Ideas abound for Kamas' Ure Ranch, to be purchased by Summit County
A conservation easement is planned for 185 of the 834 acres right now. Residents weighed in on what should happen to the rest of it.
More than 100 people showed out to the county’s first open house Jan. 22 to brainstorm ideas for the Ure Ranch.
The Ure family has ranched on the 834 acres and surrounding area since it homesteaded there over 130 years ago. Now the property is changing ownership, and perhaps what it’s used for.
The most popular ideas so far seem to be adding trails, keeping it open and continuing to use it for agriculture.
“I'd like to see as much of it continue to stay in productive green space as possible,” said rancher Mitch Dumke. “Productive, meaning that it's actually not just sitting fallow but that it's actually producing for this for the city, for the community.”
There were a few one-off suggestions like pickleball courts, an ice rink or an airstrip.
The most polarizing topic is housing. Some attendees said they want to see housing built, especially “attainable housing for teachers,” as one sticky note put it.
Others don’t want to see any building at all, especially not high density.
“If we do high density housing, we want to see it closer to the properties. near town and the road, right?” said Tracey Gooley, who lives south of state Route 248. “We don't want neighborhoods and streetlights, and we don't want to cut off [animal] migration.”
Some members of the Ure family were at the open house too. A group of them may approach the county with a proposal to buy back part of the land.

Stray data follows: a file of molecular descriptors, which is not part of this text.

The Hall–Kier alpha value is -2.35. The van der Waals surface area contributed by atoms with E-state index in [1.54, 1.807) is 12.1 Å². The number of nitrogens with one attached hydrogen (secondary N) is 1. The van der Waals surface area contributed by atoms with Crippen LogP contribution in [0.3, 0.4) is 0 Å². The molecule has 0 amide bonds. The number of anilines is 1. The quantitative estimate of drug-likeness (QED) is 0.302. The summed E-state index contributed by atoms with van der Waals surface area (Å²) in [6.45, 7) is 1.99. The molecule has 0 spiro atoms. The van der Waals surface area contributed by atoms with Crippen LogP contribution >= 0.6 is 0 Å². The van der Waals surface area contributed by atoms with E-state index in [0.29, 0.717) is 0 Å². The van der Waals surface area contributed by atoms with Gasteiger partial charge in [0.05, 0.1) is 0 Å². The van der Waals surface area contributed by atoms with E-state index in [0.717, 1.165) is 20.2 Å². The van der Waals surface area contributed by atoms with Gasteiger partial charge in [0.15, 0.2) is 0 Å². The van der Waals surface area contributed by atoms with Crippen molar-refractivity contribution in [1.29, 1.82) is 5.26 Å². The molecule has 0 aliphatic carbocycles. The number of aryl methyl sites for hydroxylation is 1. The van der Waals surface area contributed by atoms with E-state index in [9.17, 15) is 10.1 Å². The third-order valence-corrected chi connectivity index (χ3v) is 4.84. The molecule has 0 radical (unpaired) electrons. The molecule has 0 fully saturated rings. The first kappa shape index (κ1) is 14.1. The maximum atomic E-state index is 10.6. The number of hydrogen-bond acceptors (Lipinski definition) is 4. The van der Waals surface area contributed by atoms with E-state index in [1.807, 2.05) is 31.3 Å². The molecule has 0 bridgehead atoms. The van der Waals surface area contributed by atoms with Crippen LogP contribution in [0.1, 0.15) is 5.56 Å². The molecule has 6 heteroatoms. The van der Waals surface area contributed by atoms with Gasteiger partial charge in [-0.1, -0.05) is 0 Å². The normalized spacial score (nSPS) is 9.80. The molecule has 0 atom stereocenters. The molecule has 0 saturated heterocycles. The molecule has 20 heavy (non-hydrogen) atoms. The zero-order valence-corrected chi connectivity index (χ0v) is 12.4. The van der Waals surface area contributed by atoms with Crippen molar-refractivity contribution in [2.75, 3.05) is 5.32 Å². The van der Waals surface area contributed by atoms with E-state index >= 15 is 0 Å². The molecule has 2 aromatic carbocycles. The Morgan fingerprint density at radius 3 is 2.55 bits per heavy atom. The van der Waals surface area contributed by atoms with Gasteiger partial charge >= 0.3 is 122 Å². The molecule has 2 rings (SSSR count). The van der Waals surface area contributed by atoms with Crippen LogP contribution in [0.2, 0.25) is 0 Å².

“Our idea is that the family purchase at least the homestead portion back and keep it running as a working farm, with a focus on ag tourism,” said Donna Pluim, formerly Donna Ure. She lives on the ranchland right now.
The latest from Summit County is that the nonprofit Summit Land Conservancy is pursuing a conservation easement for the “North Meadows,” the 185 acres of ranchland north of state Route 248.
The 649 acres to the south the county calls the “opportunity area.” That’s where there could be development, but from the outset, Summit County announced the majority of land would be open space.
It’s shaping up to be a complicated thing to fund. The county made a $5 million down payment with money voters approved to be used for open space.
It needs $20 million more to close the deal, which could come from grants. The property itself could generate revenue too.
“Candidly, I’m just here because I'm really curious about the hybrid model of using open space funds and simultaneously developing, probably, some of the land to help pay for it,” Dumke said. “I'm cautiously optimistic that they'll do it in a responsible way.”
Summit County has until 2027 to close on the property. Its communications department plans to organize more open houses this year to learn more of what the community wants for the land.
For more information, visit summitcounty.info/ureranch.